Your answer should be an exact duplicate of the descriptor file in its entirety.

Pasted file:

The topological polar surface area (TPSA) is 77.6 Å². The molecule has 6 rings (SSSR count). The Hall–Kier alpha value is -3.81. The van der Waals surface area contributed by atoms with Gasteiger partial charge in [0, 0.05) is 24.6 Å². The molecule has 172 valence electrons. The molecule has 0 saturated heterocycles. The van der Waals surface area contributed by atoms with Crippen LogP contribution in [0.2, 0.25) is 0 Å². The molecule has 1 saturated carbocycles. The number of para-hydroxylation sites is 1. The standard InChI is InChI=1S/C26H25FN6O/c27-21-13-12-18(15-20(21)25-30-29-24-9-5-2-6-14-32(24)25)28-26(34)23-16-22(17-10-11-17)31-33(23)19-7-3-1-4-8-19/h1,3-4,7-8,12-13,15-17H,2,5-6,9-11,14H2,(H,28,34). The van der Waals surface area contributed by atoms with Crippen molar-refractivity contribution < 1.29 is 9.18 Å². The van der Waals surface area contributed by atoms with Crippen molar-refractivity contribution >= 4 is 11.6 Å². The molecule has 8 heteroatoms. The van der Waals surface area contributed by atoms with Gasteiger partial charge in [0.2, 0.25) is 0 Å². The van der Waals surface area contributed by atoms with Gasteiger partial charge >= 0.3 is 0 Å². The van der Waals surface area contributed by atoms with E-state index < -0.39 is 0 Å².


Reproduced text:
The topological polar surface area (TPSA) is 77.6 Å². The molecule has 6 rings (SSSR count). The Hall–Kier alpha value is -3.81. The van der Waals surface area contributed by atoms with Gasteiger partial charge in [0, 0.05) is 24.6 Å². The molecule has 172 valence electrons. The molecule has 0 saturated heterocycles. The van der Waals surface area contributed by atoms with Crippen LogP contribution in [0.2, 0.25) is 0 Å². The molecule has 1 saturated carbocycles. The number of para-hydroxylation sites is 1. The standard InChI is InChI=1S/C26H25FN6O/c27-21-13-12-18(15-20(21)25-30-29-24-9-5-2-6-14-32(24)25)28-26(34)23-16-22(17-10-11-17)31-33(23)19-7-3-1-4-8-19/h1,3-4,7-8,12-13,15-17H,2,5-6,9-11,14H2,(H,28,34). The van der Waals surface area contributed by atoms with Crippen molar-refractivity contribution < 1.29 is 9.18 Å². The van der Waals surface area contributed by atoms with Crippen molar-refractivity contribution >= 4 is 11.6 Å². The molecule has 8 heteroatoms. The van der Waals surface area contributed by atoms with Gasteiger partial charge in [0.2, 0.25) is 0 Å². The van der Waals surface area contributed by atoms with Gasteiger partial charge >= 0.3 is 0 Å². The van der Waals surface area contributed by atoms with E-state index < -0.39 is 0 Å².